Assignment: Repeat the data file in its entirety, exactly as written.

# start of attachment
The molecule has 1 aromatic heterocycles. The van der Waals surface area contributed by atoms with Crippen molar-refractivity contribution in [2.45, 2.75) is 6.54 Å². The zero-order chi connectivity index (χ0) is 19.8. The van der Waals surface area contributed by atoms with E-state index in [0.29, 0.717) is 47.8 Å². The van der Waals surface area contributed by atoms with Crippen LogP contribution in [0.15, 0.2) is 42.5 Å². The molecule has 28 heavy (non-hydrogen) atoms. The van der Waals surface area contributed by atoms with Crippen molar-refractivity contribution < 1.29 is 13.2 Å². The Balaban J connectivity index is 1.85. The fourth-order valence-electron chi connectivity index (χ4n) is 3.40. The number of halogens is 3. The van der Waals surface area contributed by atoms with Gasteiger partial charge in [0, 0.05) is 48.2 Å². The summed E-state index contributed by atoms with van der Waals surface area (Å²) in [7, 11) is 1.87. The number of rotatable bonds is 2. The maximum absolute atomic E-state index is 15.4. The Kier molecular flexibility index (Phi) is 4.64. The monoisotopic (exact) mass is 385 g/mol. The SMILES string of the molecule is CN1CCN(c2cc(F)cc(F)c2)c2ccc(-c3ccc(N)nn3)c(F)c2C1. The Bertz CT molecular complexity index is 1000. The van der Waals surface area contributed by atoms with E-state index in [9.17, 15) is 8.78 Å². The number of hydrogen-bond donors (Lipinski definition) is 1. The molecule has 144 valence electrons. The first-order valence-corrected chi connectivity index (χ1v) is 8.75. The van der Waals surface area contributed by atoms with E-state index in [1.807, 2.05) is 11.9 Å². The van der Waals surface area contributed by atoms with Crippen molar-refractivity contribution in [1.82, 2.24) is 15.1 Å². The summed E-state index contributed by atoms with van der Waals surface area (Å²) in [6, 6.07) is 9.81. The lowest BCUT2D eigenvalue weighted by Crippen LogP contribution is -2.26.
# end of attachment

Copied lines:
The molecule has 1 aromatic heterocycles. The van der Waals surface area contributed by atoms with Crippen molar-refractivity contribution in [2.45, 2.75) is 6.54 Å². The zero-order chi connectivity index (χ0) is 19.8. The van der Waals surface area contributed by atoms with E-state index in [0.29, 0.717) is 47.8 Å². The van der Waals surface area contributed by atoms with Crippen LogP contribution in [0.15, 0.2) is 42.5 Å². The molecule has 28 heavy (non-hydrogen) atoms. The van der Waals surface area contributed by atoms with Crippen molar-refractivity contribution < 1.29 is 13.2 Å². The Balaban J connectivity index is 1.85. The fourth-order valence-electron chi connectivity index (χ4n) is 3.40. The number of halogens is 3. The van der Waals surface area contributed by atoms with Gasteiger partial charge in [0, 0.05) is 48.2 Å². The summed E-state index contributed by atoms with van der Waals surface area (Å²) in [7, 11) is 1.87. The number of rotatable bonds is 2. The maximum absolute atomic E-state index is 15.4. The Kier molecular flexibility index (Phi) is 4.64. The monoisotopic (exact) mass is 385 g/mol. The SMILES string of the molecule is CN1CCN(c2cc(F)cc(F)c2)c2ccc(-c3ccc(N)nn3)c(F)c2C1. The Bertz CT molecular complexity index is 1000. The van der Waals surface area contributed by atoms with E-state index in [9.17, 15) is 8.78 Å². The number of hydrogen-bond donors (Lipinski definition) is 1. The molecule has 144 valence electrons. The first-order valence-corrected chi connectivity index (χ1v) is 8.75. The van der Waals surface area contributed by atoms with E-state index in [1.807, 2.05) is 11.9 Å². The van der Waals surface area contributed by atoms with Crippen molar-refractivity contribution in [1.82, 2.24) is 15.1 Å². The summed E-state index contributed by atoms with van der Waals surface area (Å²) in [6, 6.07) is 9.81. The lowest BCUT2D eigenvalue weighted by Crippen LogP contribution is -2.26.